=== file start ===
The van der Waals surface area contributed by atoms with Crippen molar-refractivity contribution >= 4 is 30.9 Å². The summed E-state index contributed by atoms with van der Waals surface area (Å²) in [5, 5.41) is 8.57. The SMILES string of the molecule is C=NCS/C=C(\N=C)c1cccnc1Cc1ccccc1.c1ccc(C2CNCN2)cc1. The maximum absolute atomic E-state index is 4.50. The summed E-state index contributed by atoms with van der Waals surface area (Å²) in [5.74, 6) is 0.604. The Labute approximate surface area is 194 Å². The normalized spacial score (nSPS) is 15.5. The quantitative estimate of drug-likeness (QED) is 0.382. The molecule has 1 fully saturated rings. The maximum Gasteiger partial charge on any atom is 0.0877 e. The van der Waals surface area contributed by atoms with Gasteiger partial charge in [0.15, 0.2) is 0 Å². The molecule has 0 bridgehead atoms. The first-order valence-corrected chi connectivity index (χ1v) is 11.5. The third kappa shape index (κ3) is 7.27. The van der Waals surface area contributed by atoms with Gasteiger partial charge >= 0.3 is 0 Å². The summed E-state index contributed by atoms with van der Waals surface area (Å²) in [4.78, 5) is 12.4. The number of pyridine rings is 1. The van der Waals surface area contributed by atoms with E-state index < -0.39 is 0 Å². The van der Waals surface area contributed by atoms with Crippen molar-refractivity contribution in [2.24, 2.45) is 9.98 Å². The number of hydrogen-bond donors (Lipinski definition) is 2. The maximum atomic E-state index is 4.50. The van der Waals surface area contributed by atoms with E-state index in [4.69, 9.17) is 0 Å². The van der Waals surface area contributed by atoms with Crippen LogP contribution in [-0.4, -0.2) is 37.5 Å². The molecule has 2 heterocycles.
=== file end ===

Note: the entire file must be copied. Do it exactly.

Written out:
The van der Waals surface area contributed by atoms with Crippen molar-refractivity contribution >= 4 is 30.9 Å². The summed E-state index contributed by atoms with van der Waals surface area (Å²) in [5, 5.41) is 8.57. The SMILES string of the molecule is C=NCS/C=C(\N=C)c1cccnc1Cc1ccccc1.c1ccc(C2CNCN2)cc1. The maximum absolute atomic E-state index is 4.50. The summed E-state index contributed by atoms with van der Waals surface area (Å²) in [5.74, 6) is 0.604. The Labute approximate surface area is 194 Å². The normalized spacial score (nSPS) is 15.5. The quantitative estimate of drug-likeness (QED) is 0.382. The molecule has 1 fully saturated rings. The maximum Gasteiger partial charge on any atom is 0.0877 e. The van der Waals surface area contributed by atoms with Gasteiger partial charge in [0.15, 0.2) is 0 Å². The molecule has 0 bridgehead atoms. The first-order valence-corrected chi connectivity index (χ1v) is 11.5. The third kappa shape index (κ3) is 7.27. The van der Waals surface area contributed by atoms with Gasteiger partial charge >= 0.3 is 0 Å². The summed E-state index contributed by atoms with van der Waals surface area (Å²) in [4.78, 5) is 12.4. The number of pyridine rings is 1. The van der Waals surface area contributed by atoms with E-state index < -0.39 is 0 Å². The van der Waals surface area contributed by atoms with Crippen molar-refractivity contribution in [2.24, 2.45) is 9.98 Å². The number of hydrogen-bond donors (Lipinski definition) is 2. The maximum atomic E-state index is 4.50. The van der Waals surface area contributed by atoms with E-state index in [4.69, 9.17) is 0 Å². The van der Waals surface area contributed by atoms with Crippen LogP contribution in [-0.4, -0.2) is 37.5 Å². The molecule has 2 heterocycles.